It particularly expressed concerns that the tax would hinder the inclusive use of digital technologies by groups such as people with disabilities and rural communities. Part of the statement read, ‘’The enjoyment of digital rights and freedoms, including freedom of expression, access to information, and association, could also be limited by the imposition of high digital taxes.’’

Implications of the law for digital freedoms

Opposition members of Parliament expressed fears that the digital services tax could restrict access to social media and suppress freedom of speech, especially given the government’s unfriendly perception of digital activism. These fears were allayed by reassurances that the tax would be incurred by the non-resident digital services companies and not their users.

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If the trend of digital services taxes continues, then corporations may begin to pass the taxes on to their users in Africa. Digital services such as Apple are already passing on taxes to their users through increased prices of their products in Turkey, Chile, Saudi Arabia, and Mexico. Increases in prices of digital services would, no doubt, affect freedom of expression online, considering that seeking and receiving information are integral aspects of this right.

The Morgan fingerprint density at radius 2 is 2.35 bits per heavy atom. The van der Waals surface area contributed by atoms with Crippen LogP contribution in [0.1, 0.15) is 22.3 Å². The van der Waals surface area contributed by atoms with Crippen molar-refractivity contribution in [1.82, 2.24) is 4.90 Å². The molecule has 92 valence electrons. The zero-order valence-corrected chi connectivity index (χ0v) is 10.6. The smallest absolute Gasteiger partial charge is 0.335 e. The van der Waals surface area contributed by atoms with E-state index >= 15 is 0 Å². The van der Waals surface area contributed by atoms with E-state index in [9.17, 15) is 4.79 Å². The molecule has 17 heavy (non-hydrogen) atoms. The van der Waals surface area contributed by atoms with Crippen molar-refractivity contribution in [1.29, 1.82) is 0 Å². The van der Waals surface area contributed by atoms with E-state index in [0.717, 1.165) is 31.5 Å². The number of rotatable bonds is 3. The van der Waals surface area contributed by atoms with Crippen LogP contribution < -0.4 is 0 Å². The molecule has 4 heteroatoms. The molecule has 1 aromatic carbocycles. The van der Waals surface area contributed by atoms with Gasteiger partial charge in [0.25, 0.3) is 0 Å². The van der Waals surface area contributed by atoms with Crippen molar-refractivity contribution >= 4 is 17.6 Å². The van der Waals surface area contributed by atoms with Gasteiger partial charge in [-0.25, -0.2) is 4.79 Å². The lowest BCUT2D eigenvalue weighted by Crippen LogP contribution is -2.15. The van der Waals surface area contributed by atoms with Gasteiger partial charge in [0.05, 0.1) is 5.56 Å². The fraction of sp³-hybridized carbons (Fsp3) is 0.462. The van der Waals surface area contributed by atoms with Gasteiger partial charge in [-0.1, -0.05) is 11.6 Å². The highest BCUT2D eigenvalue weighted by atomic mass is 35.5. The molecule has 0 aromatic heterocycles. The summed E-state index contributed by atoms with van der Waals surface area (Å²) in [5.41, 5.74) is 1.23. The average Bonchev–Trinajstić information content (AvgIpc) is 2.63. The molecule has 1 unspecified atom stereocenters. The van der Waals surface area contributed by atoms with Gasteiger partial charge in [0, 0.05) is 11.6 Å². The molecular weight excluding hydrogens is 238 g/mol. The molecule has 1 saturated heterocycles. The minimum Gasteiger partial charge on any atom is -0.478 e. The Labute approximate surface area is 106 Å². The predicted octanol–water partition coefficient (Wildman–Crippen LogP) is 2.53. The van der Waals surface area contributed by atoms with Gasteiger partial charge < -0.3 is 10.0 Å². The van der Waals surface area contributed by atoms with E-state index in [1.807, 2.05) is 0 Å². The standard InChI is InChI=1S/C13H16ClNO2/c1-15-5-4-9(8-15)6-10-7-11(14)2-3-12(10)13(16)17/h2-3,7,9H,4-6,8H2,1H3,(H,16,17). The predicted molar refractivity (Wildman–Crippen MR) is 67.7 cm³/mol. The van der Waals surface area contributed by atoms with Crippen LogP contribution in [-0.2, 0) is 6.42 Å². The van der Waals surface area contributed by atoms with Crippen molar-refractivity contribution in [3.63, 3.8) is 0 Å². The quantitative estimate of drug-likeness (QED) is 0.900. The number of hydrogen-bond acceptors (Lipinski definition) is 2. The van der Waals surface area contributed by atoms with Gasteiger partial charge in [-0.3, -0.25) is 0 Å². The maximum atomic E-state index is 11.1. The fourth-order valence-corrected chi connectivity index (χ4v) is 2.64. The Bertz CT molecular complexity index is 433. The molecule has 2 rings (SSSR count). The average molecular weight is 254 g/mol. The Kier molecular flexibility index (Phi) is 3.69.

Uganda’s government already has a somewhat complicated relationship with digital services companies. About two years ago, Meta deleted the Facebook accounts of officials from the ruling National Resistance Movement, claiming that they were used to manipulate the 2021 election in Uganda. The government has since shut access to the social media platform and talks between the two entities have stalled. Similarly, in 2020, the government of Uganda asked YouTube to shut down opposition accounts. YouTube declined, requesting a court order to that effect.